"Maybe you say this to make Coast Guard come on KYOWA because you think we do bad things?" Kazukisan looked at me gravely, sweat beads lining his upper lip. My heart pounded wildly, wondering what kind of confrontation we were heading for. Never before had I experienced any kind of conflict with these men. We worked side by side, easily and happily, day in and day out. We laughed together and teased each other endlessly. These men were my friends. But herein lay the rub. These men were not my friends; we were on opposing sides in a billion dollar business venture. Friendship and loyalty, kindness and consideration would fall away in an instant if I uncovered any wrong doing by the KYOWA and attempted to report it. In their eyes, the entire purpose of my job was to hamper their efforts to catch as much fish as possible. If not for me, would they be throwing back the valuable King Crab, Halibut and salmon that they caught? Wouldn't they be more likely to under report their catch sizes so they could catch more fish and make more money than the regulations allowed?
Again, I explained about the possibility of my transferring to another boat. Again, I tried to explain that this line meant nothing other than what it read. I also asked him why they were concerned about this sentence.
"Miss Dairusan, we know Observers have secret word they send to Fish Boss in Seattle when boats do bad things. Usually word is name of fish. What is this 'anticipate?' It is unusual name of fish? Maybe like shark? It is not on special list." Kazukisan nodded at the Captain, and he pulled a book from the shelf over our heads. Flipping through it, he found a tablet size piece of paper folded in half. He opened it and pressed it flat onto the tabletop.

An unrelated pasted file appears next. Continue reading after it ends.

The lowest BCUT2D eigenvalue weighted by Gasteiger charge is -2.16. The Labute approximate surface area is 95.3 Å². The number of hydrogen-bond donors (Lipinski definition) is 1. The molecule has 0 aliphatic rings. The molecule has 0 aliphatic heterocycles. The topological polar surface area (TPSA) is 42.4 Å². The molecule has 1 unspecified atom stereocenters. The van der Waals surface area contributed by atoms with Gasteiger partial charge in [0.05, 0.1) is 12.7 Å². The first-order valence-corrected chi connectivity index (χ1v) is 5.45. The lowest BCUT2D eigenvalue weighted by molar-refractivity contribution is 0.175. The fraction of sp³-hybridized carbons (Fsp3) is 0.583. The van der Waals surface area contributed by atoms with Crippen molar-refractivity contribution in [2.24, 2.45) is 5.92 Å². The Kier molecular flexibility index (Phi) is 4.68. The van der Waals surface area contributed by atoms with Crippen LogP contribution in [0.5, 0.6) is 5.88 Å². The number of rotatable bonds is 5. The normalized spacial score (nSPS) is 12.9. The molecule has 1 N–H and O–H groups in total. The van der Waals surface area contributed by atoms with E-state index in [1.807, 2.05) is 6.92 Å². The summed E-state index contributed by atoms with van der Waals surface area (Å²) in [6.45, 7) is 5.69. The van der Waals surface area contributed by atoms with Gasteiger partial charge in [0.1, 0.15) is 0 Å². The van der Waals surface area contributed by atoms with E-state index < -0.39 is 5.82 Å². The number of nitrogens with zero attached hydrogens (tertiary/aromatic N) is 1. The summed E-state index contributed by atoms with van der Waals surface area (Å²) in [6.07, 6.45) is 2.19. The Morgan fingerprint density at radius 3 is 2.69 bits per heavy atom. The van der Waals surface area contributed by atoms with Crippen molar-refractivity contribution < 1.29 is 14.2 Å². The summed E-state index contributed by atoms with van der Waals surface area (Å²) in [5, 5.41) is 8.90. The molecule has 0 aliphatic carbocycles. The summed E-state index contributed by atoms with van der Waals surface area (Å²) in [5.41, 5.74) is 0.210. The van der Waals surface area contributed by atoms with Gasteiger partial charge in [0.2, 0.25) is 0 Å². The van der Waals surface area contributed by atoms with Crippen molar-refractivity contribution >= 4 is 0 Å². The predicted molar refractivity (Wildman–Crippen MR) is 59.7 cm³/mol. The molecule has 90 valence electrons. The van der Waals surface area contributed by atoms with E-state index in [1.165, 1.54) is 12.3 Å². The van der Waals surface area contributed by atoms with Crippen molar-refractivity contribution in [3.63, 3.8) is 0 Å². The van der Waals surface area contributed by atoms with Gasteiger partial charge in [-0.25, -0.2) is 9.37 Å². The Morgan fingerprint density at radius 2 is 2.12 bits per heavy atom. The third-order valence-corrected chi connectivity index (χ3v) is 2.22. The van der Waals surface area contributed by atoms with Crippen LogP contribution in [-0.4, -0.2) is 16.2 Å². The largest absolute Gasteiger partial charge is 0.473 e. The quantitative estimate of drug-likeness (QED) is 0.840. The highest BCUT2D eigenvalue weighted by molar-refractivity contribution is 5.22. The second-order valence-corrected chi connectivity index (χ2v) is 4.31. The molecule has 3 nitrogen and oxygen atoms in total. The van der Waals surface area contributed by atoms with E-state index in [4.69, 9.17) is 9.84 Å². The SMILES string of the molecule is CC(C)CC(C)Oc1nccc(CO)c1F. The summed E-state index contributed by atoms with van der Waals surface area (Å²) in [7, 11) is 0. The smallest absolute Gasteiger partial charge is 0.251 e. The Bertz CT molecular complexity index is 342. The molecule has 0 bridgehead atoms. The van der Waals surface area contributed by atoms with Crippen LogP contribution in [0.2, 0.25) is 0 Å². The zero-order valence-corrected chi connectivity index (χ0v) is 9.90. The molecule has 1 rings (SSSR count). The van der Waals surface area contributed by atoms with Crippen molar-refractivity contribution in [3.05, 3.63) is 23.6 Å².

I looked down and saw, painstakingly written out in all capital letters, the exact codes that, even now, sat in my cabin, wedged in a toilet paper roll. My stomach clenched in disbelief as I wondered where they had gotten this list. In the back of my mind, I felt a thrust of panic trying to leap the barrier I had created for it; this barrier that kept all of my fears and doubts contained and manageable. This barrier that had successfully prevented me from considering the possibility that I was now facing: help was not just a radio message away. I had no allies out here; I was truly and totally alone.
"These words...how did you get these?" I pointed to the list, wondering if Kazuki would tell me.
He conferred with the Captain and Fishing Master and replied "Fishing Master, he get from Radio Master of Shotoku Maru." In an evening radio session, the Shotoku Maru had probably shared the codes with all of the Japanese boats that were on the air at the time. I marveled at my own naivete in thinking that my little observer codes would have remained a secret in such a big money industry. With so much at stake, nothing would escape the attention of the officers.
Luckily I had my Japanese/English dictionary with me. I opened it to the word "anticipate," and placed it on the table, pointing to the definition. All three men huddled over the page, talking among themselves. Finally, they straightened up. A red flush crept over Kazukisan's once strained and white face. Both the Captain and Fishing Master bowed deeply, repeating apologies over and over.
"Did you send this message yesterday as normally scheduled?" I glared at the Captain, remembering NMFS strong warning that it was mandatory for us to submit our weeky messages on time.
More bowing and flushed faces. The Fishing Master spoke harshly to Kazuki, who grabbed my radio message and fled from the bridge, rushing, I assumed, to the Radio Operator's cabin to have my message sent a day late.